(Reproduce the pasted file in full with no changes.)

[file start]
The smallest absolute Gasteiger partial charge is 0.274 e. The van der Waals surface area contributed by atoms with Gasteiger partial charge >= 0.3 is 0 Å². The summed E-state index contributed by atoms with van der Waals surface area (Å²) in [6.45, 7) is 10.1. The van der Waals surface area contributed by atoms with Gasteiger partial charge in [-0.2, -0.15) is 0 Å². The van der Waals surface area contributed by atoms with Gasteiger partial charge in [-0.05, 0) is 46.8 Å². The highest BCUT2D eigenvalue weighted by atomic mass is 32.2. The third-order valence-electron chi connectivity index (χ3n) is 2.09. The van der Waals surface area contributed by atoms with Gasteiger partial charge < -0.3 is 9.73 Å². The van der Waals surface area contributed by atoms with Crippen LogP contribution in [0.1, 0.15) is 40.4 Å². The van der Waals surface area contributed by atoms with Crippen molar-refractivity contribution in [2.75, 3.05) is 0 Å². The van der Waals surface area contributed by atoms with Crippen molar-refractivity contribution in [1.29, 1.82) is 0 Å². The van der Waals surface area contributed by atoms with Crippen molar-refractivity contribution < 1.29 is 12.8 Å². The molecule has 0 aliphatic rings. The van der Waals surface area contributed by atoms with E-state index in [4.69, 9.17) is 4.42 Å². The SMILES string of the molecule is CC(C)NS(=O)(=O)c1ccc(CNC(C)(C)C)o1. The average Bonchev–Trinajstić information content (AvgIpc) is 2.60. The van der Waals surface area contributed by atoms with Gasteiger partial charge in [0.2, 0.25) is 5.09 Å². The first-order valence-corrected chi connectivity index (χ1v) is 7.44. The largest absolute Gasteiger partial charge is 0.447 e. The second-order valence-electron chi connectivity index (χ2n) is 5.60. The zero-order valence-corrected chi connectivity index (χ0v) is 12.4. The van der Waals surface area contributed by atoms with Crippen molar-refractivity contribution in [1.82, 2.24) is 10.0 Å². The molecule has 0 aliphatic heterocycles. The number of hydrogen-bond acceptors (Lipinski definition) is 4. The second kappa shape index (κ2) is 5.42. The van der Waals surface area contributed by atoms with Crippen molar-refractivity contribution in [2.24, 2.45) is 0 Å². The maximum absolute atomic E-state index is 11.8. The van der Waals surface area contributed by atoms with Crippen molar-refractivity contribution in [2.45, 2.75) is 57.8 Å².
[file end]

The smallest absolute Gasteiger partial charge is 0.274 e. The van der Waals surface area contributed by atoms with Gasteiger partial charge >= 0.3 is 0 Å². The summed E-state index contributed by atoms with van der Waals surface area (Å²) in [6.45, 7) is 10.1. The van der Waals surface area contributed by atoms with Gasteiger partial charge in [-0.2, -0.15) is 0 Å². The van der Waals surface area contributed by atoms with Gasteiger partial charge in [-0.05, 0) is 46.8 Å². The highest BCUT2D eigenvalue weighted by atomic mass is 32.2. The third-order valence-electron chi connectivity index (χ3n) is 2.09. The van der Waals surface area contributed by atoms with Gasteiger partial charge < -0.3 is 9.73 Å². The van der Waals surface area contributed by atoms with Crippen LogP contribution in [0.1, 0.15) is 40.4 Å². The van der Waals surface area contributed by atoms with Crippen molar-refractivity contribution in [2.75, 3.05) is 0 Å². The van der Waals surface area contributed by atoms with Crippen molar-refractivity contribution in [1.29, 1.82) is 0 Å². The van der Waals surface area contributed by atoms with Crippen molar-refractivity contribution < 1.29 is 12.8 Å². The molecule has 0 aliphatic rings. The van der Waals surface area contributed by atoms with E-state index in [4.69, 9.17) is 4.42 Å². The SMILES string of the molecule is CC(C)NS(=O)(=O)c1ccc(CNC(C)(C)C)o1. The average Bonchev–Trinajstić information content (AvgIpc) is 2.60. The van der Waals surface area contributed by atoms with Gasteiger partial charge in [0.2, 0.25) is 5.09 Å². The first-order valence-corrected chi connectivity index (χ1v) is 7.44. The largest absolute Gasteiger partial charge is 0.447 e. The second-order valence-electron chi connectivity index (χ2n) is 5.60. The zero-order valence-corrected chi connectivity index (χ0v) is 12.4. The van der Waals surface area contributed by atoms with Crippen molar-refractivity contribution in [1.82, 2.24) is 10.0 Å². The molecule has 0 aliphatic heterocycles. The number of hydrogen-bond acceptors (Lipinski definition) is 4. The second kappa shape index (κ2) is 5.42. The van der Waals surface area contributed by atoms with Crippen molar-refractivity contribution in [2.24, 2.45) is 0 Å². The maximum absolute atomic E-state index is 11.8. The van der Waals surface area contributed by atoms with Crippen molar-refractivity contribution in [2.45, 2.75) is 57.8 Å².